An actual capsule wardrobe, like it or not?!

Tired of having nothing to wear despite spending sooooo much time behind the sewing machine, necessity became the mother of invention and I embarked on putting togther a ‘self sewn’ capsule wardobe. Not everything in my capsule is self sewn, some is purchased and most is really old. It’d be hard to accuse me of having a clothes shopping issue! We’re currently living temporarily in a house that will soon be demolished and some of our gear is in storage which means I already had to cull clothing – it’s not pretty, literally or figuratively!

I’ve accessed a tremendous number of resources in this journey, find them listed and linked at the end.

Andrea’s Fair Fit mini course helped me define my style. Finally, years after pinning ‘stuff’ I honed it down to a few cherished images and tried to percolate some kind of style from that. Her point – the more specific your design voice, the more niche your ‘market’ will be. Now there are definitely bloggers who have a very specific market, but to my eye, the more specific a style, the more caricatured the clothing and I’m constantly annoyed by blogs clearly designing to increase their market share – blah, gauche! Where’s the authenticity? Isn’t that what we’re all trying to find? Readily identifiable styles don’t really appeal to my aesthetic, it’s just not right to be boxed in, captioned, defineable. But never say never right? If you see me with a beehive and cat eyeliner next week, I’ve turned!


It was a surprise to me that I like classic styles because I have always tried hard not to be classic, classy yes, classic no!  How I love hippy/boho, but when I wear those clothes I feel like a technicolour heffalump, a far cry from the will ‘o’ the whisp whimsy I’d hoped for . Tailored clothes suit me, nice pants, lovely jackets but they need to have a twist so as not to look too stitched up and serious, perhaps I should just get a job!

On the other hand special occasion gear should be a spectacle (thanks for noticing that point Kate). I like to stand out from the crowd and be noticed for all the right reasons (not all the time obvs, I’m not a total narcissistic clown!). But the thing that seems to define my ideal self sewn wardrobe is a penchant for hand stitching. I am actually a little dissapointed when people don’t notice that what I’m wearing was made by me!! I know that can be a pat on the back for some peeps, but not me! I like it when people comment on my clothes and they very often don’t if they perceive them to be RTW. Perhaps our friends are too polite to comment on my crappy wardrobe? Regardless, I think, hand embellishment defines my self sewn wardrobe. But again, I cannot possibly wear only clothing that is hand embellished – that’d be too full on, and too work intense!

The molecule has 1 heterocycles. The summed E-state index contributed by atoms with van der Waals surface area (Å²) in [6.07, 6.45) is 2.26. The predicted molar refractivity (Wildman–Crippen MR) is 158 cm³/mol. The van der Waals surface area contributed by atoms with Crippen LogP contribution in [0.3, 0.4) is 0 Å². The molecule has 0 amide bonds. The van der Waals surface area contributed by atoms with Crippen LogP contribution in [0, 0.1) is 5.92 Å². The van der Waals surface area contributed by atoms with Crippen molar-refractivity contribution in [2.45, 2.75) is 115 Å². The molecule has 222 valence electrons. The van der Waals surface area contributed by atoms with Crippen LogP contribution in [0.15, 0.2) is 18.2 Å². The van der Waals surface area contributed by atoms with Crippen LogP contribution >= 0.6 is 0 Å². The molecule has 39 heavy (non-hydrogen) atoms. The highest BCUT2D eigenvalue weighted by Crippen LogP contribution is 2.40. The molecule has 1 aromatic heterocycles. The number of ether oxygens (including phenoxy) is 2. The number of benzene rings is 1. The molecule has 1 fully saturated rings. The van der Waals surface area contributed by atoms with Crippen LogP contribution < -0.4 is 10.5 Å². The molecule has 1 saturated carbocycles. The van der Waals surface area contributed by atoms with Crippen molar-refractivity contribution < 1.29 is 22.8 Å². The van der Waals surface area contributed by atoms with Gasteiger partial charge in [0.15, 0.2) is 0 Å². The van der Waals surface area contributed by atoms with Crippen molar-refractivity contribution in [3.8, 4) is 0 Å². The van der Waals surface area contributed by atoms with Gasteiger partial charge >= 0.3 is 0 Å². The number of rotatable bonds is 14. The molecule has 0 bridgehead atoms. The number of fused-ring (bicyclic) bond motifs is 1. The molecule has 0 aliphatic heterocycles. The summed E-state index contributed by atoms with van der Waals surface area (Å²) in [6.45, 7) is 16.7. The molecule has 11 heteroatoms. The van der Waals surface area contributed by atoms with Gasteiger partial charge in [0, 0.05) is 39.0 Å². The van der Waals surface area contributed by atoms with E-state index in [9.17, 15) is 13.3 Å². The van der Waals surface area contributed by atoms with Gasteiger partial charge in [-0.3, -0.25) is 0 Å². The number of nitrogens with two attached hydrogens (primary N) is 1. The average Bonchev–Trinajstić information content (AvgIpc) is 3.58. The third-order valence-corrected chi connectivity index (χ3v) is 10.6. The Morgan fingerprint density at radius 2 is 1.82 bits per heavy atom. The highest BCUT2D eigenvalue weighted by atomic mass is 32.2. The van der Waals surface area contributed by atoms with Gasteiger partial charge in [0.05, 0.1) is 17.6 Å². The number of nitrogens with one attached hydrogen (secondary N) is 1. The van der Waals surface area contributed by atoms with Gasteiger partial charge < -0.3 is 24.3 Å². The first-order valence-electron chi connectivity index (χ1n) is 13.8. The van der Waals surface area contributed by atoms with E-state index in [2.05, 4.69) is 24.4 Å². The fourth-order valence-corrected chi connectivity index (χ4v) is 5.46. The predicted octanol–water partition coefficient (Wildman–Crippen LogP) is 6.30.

I had some works in progress (WIPs) that all happened to be leisure wear, they needed to be finished. So the task started with a 3 x 3 sudoku incorporating those. A 3×3 eased me into the process and made a lot of sense. It’s comprised of 3 tops, 3 layers and 3 bottoms. My very favourite long sleeved white t shirt from American Vintage yesterday bit the dust and can only be worn under something now – yikes – more limitations.

3x3 leisurewear sudoku

I don’t necessarily think I got it right or had any clue, so I consulted The Vivienne Files and followed her step by step ‘starting from scratch’ for a more complete approach to the big picture. This is what I came up with:

Capsule suggestions from The Vivienne Files

Now it’s quite possible I hate the capsule idea, or I may be capsularly confused because crikey, I can’t wait to move out of this winter stuff. I have monumentally failed to include my favourite light marle grey cashmere jumper which I would happily live in. I guess it seemed too obvious and boring?  Compounding the problems of the larger capsule (above) – I’ve lost a bit of weight and my new maroon skirt is a bit big, all my jeans are gross, stretched out, too big. My chic black leather leggings that cost me a small fortune now feel too big. Some of the items are waiting to be made so they’re missing from the wardrobe (gotta have goals) and some I long to replace because they’re old, pilled and worn to holes.  I’m afraid to wear the silk Tahari shirt because it’s ‘too good’. The navy suede jacket has been worn for about 15 years and now smells musty (so I don’t wear it), but I’ve tried specialist dry cleaning suede in the past and it didn’t go well.  I’m feeling deprived and limited so have resorted back to wearing what’s in the robe actually.